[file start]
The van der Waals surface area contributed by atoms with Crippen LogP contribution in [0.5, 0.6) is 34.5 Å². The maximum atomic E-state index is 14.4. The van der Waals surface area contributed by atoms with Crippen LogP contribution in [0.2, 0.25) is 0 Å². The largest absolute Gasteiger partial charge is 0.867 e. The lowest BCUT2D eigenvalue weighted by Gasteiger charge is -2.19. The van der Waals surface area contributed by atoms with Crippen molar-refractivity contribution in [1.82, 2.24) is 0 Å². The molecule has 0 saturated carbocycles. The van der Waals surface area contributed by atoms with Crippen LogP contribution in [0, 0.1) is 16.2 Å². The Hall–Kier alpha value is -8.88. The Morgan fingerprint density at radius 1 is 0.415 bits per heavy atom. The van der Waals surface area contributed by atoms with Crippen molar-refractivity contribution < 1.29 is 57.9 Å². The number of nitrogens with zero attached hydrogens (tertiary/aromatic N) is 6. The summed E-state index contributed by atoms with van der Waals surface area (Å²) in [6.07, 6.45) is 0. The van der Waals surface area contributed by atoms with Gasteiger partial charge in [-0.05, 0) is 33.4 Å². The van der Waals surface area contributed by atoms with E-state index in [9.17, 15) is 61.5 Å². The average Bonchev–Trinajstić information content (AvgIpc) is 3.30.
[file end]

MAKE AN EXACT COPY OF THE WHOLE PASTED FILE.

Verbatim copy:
The van der Waals surface area contributed by atoms with Crippen LogP contribution in [0.5, 0.6) is 34.5 Å². The maximum atomic E-state index is 14.4. The van der Waals surface area contributed by atoms with Crippen LogP contribution in [0.2, 0.25) is 0 Å². The largest absolute Gasteiger partial charge is 0.867 e. The lowest BCUT2D eigenvalue weighted by Gasteiger charge is -2.19. The van der Waals surface area contributed by atoms with Crippen molar-refractivity contribution in [1.82, 2.24) is 0 Å². The molecule has 0 saturated carbocycles. The van der Waals surface area contributed by atoms with Crippen LogP contribution in [0, 0.1) is 16.2 Å². The Hall–Kier alpha value is -8.88. The Morgan fingerprint density at radius 1 is 0.415 bits per heavy atom. The van der Waals surface area contributed by atoms with Crippen molar-refractivity contribution < 1.29 is 57.9 Å². The number of nitrogens with zero attached hydrogens (tertiary/aromatic N) is 6. The summed E-state index contributed by atoms with van der Waals surface area (Å²) in [6.07, 6.45) is 0. The van der Waals surface area contributed by atoms with Gasteiger partial charge in [-0.05, 0) is 33.4 Å². The van der Waals surface area contributed by atoms with E-state index in [9.17, 15) is 61.5 Å². The average Bonchev–Trinajstić information content (AvgIpc) is 3.30.